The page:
Covering the Goulburn and Murray valleys

Mansfield winner for womens award

Rural Women’s Award winner Michelle Freeman says more women can make a difference in the forestry industry.

February 12, 2013 4:08am

Minister for Women's Affairs Mary Wooldridge, RIRDC Rural Womenís Award winner Michelle Freeman and Minister for Agriculture and Food Security Peter Walsh.

Rural Women’s Award winner Michelle Freeman says more women can make a difference in the forestry industry.

Ms Freeman, 28, is a forester from Alexandra and has won a $10000 bursary to support her leadership development and implement her proposed award project.

Agriculture and Food Security Minister Peter Walsh, who announced the RIRDC Rural Women’s Award at a ceremony at Parliament House in Melbourne, said the award recognised the hard work, perseverance and dedication of rural women to their industries and communities.

‘‘The award pays tribute to women with a strong, positive vision for the future of the farm sector and who demonstrate a significant contribution to shaping that future,’’ Mr Walsh said.

Ms Freeman is the Director for Youth and Women on the board of the Institute of Foresters of Australia; by profession she is a harvesting forester with VicForests.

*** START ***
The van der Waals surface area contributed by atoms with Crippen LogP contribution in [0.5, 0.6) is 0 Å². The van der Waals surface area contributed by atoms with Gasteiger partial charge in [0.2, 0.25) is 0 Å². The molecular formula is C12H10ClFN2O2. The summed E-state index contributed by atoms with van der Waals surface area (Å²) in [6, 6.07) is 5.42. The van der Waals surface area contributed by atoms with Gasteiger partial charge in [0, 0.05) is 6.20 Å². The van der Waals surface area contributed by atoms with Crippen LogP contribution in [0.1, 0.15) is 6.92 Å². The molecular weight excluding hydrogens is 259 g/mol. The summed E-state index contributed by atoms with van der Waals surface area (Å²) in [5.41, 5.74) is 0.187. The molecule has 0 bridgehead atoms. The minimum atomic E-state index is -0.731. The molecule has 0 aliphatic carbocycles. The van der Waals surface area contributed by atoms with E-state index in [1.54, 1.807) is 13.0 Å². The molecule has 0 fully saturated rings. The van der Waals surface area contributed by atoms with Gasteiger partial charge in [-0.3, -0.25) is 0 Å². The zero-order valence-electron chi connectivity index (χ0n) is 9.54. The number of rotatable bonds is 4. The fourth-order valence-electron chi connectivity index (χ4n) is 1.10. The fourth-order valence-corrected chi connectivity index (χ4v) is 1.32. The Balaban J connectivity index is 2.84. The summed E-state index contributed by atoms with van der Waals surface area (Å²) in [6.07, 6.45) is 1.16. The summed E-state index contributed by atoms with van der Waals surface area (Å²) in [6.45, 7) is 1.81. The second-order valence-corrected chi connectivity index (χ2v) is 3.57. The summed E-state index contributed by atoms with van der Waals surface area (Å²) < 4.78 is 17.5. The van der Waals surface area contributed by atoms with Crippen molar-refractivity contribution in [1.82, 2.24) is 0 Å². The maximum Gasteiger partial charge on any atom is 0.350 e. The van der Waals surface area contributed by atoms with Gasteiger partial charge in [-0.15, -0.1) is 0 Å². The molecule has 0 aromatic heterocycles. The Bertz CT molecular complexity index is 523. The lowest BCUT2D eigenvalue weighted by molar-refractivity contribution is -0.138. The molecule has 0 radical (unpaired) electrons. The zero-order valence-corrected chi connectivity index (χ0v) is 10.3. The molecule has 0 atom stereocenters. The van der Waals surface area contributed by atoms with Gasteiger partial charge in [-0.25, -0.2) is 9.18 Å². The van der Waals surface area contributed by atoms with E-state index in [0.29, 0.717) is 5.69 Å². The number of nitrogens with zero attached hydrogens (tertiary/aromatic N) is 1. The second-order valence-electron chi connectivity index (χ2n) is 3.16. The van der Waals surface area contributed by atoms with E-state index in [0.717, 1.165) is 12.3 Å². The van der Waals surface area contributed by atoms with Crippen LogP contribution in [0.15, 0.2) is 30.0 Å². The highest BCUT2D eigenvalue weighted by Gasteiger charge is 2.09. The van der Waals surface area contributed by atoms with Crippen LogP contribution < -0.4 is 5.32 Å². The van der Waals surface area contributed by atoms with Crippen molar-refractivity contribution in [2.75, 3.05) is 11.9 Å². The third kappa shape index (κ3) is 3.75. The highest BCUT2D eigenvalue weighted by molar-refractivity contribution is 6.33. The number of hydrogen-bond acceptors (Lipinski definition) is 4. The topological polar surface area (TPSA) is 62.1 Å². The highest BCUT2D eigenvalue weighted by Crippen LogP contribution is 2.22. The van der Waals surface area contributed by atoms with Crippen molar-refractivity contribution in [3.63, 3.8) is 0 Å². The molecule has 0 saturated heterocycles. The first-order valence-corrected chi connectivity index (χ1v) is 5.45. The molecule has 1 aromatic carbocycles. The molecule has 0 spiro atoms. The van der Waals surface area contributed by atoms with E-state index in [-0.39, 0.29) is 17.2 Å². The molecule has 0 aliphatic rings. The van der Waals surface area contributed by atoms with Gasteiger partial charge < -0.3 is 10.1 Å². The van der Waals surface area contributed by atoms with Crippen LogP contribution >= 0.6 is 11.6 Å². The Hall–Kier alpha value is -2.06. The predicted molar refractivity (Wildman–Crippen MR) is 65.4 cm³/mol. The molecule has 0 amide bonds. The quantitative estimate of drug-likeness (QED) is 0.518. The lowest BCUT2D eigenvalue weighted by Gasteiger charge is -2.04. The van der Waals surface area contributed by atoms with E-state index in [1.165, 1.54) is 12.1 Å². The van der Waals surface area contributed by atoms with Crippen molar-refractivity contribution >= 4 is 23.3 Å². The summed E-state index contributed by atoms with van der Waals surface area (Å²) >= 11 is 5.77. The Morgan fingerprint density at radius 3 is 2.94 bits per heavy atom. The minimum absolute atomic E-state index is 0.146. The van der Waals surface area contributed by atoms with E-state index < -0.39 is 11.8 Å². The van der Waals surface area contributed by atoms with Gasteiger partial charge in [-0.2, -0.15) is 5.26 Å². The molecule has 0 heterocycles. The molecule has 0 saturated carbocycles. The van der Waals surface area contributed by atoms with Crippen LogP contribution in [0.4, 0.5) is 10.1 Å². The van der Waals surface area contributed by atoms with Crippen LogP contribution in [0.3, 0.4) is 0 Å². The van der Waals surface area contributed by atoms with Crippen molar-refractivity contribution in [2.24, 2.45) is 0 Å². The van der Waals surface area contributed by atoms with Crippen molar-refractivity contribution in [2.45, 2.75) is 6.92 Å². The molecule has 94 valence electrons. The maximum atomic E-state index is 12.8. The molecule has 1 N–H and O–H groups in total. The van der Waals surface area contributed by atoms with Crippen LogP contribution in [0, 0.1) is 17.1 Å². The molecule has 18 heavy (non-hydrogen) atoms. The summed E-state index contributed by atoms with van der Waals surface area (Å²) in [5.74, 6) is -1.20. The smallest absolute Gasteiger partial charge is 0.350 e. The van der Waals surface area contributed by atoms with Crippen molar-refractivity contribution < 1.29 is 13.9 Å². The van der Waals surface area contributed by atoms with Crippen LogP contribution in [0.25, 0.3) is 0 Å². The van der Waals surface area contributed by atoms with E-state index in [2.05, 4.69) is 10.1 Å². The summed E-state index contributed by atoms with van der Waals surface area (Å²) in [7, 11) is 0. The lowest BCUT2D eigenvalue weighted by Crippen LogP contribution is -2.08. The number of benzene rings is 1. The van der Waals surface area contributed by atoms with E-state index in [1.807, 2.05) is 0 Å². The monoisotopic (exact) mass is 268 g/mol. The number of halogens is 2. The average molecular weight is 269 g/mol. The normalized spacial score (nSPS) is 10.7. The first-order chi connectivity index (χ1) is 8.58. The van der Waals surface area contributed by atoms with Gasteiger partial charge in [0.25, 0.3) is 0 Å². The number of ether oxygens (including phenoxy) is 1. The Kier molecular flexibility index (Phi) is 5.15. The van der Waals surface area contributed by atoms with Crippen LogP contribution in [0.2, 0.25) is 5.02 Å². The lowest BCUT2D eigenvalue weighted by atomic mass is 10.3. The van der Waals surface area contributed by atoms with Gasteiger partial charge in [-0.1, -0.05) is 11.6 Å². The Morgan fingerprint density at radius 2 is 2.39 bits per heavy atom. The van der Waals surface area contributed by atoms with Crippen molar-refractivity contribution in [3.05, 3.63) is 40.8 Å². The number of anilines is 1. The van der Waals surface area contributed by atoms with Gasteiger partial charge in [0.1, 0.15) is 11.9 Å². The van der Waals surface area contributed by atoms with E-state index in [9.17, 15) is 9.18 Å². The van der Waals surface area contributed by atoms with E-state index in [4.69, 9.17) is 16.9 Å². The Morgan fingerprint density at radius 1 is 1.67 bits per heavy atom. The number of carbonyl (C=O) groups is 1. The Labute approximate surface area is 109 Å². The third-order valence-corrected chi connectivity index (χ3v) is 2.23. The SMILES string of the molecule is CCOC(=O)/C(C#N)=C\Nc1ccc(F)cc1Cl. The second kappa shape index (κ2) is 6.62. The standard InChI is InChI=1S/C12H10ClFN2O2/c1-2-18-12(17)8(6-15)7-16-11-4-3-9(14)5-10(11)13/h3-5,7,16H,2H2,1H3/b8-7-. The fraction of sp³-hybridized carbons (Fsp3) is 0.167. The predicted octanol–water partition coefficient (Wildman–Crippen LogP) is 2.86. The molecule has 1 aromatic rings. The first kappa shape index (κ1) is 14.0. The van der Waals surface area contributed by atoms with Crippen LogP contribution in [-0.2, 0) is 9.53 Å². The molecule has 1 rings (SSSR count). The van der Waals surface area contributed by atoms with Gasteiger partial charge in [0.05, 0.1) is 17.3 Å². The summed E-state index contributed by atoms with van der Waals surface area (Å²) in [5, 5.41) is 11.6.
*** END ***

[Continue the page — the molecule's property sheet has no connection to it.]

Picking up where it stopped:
She developed an affinity for forests when she studied a graduate degree in forestry at the University of Melbourne’s Creswick campus, and said women had only been able to study and work as foresters since the early 1970s.

‘‘I work from Alexandra in beautiful mountain country; my particular job is supervising loggers and trying to get the best outcomes.’’

She said historically it was very much an industry for men ‘‘but the balance is shifting’’.

‘‘Women have different ways that they deal with problems and progress their ideas,’’ Ms Freeman said.

The project Ms Freeman has pitched is around promoting change in the culture and diversity of forestry as a profession so that youth and women are better engaged, supported and empowered to become the next generation of forest management leaders.

She believes the views of youth and women are currently under-represented in forestry dialogue and the industry is missing out on opportunities for these groups to contribute.

Runner-up to Ms Freeman was mother-of-four Jo Clifford, a wine grape, cattle and sheep producer from Faraday, near Castlemaine.


Her areas of interest include securing a future for the next generation of farmers and finding new ways to support the production of Australian-grown produce amid growing pressure from imports.

As part of their prize, Ms Freeman and Ms Clifford will take the Australian Institute of Directors’ Course in Canberra.

Ms Freeman will join winners from other states and territories to contest the national award to be announced in Canberra on September 10.

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